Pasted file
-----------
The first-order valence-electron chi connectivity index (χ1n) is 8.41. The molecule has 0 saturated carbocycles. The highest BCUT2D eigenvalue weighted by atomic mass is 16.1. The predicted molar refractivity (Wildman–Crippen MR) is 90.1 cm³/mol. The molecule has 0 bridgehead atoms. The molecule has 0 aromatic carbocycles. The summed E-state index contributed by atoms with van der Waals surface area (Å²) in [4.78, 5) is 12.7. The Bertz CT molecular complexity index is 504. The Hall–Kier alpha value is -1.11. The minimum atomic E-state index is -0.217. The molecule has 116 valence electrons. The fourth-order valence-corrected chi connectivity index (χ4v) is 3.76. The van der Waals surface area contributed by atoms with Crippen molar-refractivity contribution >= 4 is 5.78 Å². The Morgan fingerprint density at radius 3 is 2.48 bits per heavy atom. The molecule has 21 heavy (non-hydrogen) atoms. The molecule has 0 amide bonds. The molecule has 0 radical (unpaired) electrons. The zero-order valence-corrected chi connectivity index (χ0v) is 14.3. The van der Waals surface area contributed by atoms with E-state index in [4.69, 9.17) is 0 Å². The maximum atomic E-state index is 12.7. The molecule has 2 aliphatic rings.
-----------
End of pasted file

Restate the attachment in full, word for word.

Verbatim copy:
The first-order valence-electron chi connectivity index (χ1n) is 8.41. The molecule has 0 saturated carbocycles. The highest BCUT2D eigenvalue weighted by atomic mass is 16.1. The predicted molar refractivity (Wildman–Crippen MR) is 90.1 cm³/mol. The molecule has 0 bridgehead atoms. The molecule has 0 aromatic carbocycles. The summed E-state index contributed by atoms with van der Waals surface area (Å²) in [4.78, 5) is 12.7. The Bertz CT molecular complexity index is 504. The Hall–Kier alpha value is -1.11. The minimum atomic E-state index is -0.217. The molecule has 116 valence electrons. The fourth-order valence-corrected chi connectivity index (χ4v) is 3.76. The van der Waals surface area contributed by atoms with Crippen molar-refractivity contribution >= 4 is 5.78 Å². The Morgan fingerprint density at radius 3 is 2.48 bits per heavy atom. The molecule has 21 heavy (non-hydrogen) atoms. The molecule has 0 amide bonds. The molecule has 0 radical (unpaired) electrons. The zero-order valence-corrected chi connectivity index (χ0v) is 14.3. The van der Waals surface area contributed by atoms with E-state index in [4.69, 9.17) is 0 Å². The maximum atomic E-state index is 12.7. The molecule has 2 aliphatic rings.